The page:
It’s time to rebuild the evidence baseBMJ 2011; 342 doi: https://doi.org/10.1136/bmj.d3004 (Published 25 May 2011) Cite this as: BMJ 2011;342:d3004
- Ray Moynihan, author, journalist, and conjoint lecturer, University of Newcastle, Australia
For many of us, the move towards an evidence based approach to medicine has largely been a welcome one. We have learnt to evaluate therapies rigorously and be highly sceptical of expert enthusiasm for them. Perhaps most importantly, we now try to turn routinely to summaries of the evidence rather than rely on single studies. For what we assumed were good reasons, systematic reviews and meta-analyses have become gold standards, whether we are a politician, a physician, or simply a citizen. But is it fool’s gold? In our collective zeal to summarise, we have too often ignored the fact that a vast and growing proportion of those original studies are industry sponsored, which means that they tend to exaggerate benefits and play down harms. Summarising that bias doesn’t make it go away. Medicine’s prized evidence base has become debased.
An international team of researchers from across Europe and North America recently examined 29 meta-analyses published in leading medical journals.1 Those meta-analyses summarised results of more than 500 trials of top selling drugs for conditions such as cancer and heart disease. Almost 70% of the original trials that disclosed a funding source were company sponsored. Similarly, almost 70% of the original trials that disclosed the financial relationships of authors reported ties to drug companies. Yet only two of the 29 meta-analyses reported who funded the original trials, and none reported on the financial ties of authors. These alarming findings were published in JAMA earlier this year, along with the conclusion that key information about potential bias is being left out of influential reviews that guide what doctors do.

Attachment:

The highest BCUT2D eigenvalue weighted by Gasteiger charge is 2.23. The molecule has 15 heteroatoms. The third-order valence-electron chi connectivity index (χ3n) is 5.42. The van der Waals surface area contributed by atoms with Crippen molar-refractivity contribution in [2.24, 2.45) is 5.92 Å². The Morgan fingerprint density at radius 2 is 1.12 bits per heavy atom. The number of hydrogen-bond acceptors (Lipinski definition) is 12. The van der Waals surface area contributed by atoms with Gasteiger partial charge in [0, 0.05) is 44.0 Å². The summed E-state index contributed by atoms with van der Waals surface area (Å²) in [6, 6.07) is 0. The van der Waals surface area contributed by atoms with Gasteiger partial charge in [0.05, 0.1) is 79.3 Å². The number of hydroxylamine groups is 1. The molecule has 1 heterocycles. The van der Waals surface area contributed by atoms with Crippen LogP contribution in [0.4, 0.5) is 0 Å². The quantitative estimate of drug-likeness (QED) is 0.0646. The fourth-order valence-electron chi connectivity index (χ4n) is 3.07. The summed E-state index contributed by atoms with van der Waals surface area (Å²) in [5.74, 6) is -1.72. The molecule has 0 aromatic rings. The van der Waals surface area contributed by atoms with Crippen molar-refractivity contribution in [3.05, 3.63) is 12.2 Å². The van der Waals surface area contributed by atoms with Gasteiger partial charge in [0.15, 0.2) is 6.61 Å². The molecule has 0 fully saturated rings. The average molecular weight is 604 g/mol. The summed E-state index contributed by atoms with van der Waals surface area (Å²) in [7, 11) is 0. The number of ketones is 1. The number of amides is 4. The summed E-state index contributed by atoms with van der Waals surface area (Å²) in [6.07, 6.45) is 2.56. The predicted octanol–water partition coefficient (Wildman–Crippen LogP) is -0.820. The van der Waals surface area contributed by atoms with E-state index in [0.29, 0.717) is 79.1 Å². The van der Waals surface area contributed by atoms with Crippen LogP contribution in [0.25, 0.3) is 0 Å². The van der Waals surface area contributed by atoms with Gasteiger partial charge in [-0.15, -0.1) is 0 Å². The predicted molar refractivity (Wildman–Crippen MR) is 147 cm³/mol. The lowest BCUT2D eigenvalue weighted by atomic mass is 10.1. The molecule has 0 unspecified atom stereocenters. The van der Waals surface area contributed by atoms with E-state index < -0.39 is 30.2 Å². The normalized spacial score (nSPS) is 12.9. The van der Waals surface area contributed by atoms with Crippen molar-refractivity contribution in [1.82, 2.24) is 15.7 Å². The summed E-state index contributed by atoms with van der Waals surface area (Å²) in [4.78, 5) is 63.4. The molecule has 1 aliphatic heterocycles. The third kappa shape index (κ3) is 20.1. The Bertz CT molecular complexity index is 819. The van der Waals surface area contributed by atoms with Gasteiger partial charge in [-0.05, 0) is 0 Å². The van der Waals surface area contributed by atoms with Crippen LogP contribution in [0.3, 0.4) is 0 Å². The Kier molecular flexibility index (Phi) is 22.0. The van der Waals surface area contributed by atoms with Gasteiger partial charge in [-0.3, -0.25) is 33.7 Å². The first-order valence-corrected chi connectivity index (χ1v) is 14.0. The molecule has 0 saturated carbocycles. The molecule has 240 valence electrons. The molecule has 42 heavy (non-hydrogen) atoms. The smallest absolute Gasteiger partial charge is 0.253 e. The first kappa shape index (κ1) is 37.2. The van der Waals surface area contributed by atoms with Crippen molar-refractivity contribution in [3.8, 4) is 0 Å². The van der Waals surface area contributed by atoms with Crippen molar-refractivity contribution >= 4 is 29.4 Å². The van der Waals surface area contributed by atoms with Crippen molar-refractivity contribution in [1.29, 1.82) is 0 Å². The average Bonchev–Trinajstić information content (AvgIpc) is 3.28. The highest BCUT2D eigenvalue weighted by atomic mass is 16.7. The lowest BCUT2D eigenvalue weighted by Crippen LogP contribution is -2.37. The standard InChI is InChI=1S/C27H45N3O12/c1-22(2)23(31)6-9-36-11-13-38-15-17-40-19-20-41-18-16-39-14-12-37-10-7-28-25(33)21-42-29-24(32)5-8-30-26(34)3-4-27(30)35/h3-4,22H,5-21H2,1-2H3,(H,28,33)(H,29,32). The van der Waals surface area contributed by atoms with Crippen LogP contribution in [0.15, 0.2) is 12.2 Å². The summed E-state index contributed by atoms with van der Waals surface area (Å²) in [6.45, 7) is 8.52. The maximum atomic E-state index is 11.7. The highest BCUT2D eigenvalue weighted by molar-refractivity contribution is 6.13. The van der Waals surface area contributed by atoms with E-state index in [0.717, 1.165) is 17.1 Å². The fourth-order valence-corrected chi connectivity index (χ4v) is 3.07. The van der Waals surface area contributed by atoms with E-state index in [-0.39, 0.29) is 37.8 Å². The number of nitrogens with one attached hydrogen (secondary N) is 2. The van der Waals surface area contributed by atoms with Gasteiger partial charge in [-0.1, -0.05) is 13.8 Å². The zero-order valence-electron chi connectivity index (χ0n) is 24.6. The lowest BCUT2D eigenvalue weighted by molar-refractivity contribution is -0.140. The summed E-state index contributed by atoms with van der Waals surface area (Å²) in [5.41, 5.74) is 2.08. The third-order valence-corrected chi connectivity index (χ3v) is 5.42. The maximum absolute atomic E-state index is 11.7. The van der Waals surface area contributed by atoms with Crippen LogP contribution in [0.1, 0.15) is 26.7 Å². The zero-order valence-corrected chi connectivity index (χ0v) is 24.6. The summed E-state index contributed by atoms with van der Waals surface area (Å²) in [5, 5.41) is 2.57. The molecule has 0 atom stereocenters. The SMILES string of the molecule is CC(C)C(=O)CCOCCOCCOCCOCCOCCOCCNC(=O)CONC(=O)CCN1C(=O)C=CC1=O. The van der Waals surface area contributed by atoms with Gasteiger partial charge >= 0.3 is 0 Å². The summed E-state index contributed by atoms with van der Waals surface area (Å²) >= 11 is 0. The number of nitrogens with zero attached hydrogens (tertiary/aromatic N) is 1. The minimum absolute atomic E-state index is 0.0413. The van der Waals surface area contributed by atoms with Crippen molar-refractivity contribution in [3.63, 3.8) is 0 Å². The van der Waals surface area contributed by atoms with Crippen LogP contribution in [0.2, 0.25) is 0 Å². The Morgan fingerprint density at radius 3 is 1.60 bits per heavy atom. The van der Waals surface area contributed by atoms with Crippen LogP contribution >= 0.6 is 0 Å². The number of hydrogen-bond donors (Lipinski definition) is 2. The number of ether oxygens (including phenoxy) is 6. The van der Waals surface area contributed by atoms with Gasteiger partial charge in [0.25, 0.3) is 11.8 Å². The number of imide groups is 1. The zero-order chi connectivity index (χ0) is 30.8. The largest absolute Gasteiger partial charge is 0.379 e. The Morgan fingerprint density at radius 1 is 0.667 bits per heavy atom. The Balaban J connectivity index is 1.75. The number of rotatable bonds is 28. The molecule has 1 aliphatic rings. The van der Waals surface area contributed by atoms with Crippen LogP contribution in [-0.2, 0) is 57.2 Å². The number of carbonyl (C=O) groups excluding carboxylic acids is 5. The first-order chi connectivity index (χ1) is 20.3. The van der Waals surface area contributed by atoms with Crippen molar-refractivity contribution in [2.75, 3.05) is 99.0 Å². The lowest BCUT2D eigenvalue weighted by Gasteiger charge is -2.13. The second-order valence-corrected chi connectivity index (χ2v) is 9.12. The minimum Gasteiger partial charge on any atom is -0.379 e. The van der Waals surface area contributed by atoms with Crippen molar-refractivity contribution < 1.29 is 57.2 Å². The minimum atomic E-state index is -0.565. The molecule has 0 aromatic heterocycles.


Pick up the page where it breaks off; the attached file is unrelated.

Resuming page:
Anyone who is in any doubt that study sponsorship is associated with more favourable outcomes needn’t be. As the authors of the JAMA paper make clear, extensive research has shown that “conflicts of interest can influence the results and conclusions” of randomised controlled trials and meta-analyses. A growing body of reliable data indicates that commercial sponsors tend to get the outcomes they desire, raising serious questions about how we are supposed to trust the evidence base.
In the early 1990s researchers examined more than 50 clinical trials that compared popular anti-arthritis drugs and showed that not one of those trials found its sponsor’s drug to be inferior to a comparator.2 By 2003 there were many similar pieces of research, and summaries of that research were pointing to a “systematic bias” across the medical literature, with company funded trials far more likely than more independently funded trials to find favourable results for their products.3 In 2005 the long time editor of the BMJ, Richard Smith, wrote that “the evidence is strong that companies are getting the results they want,” and he wondered whether journals should stop publishing trials that were more about marketing than medical science.4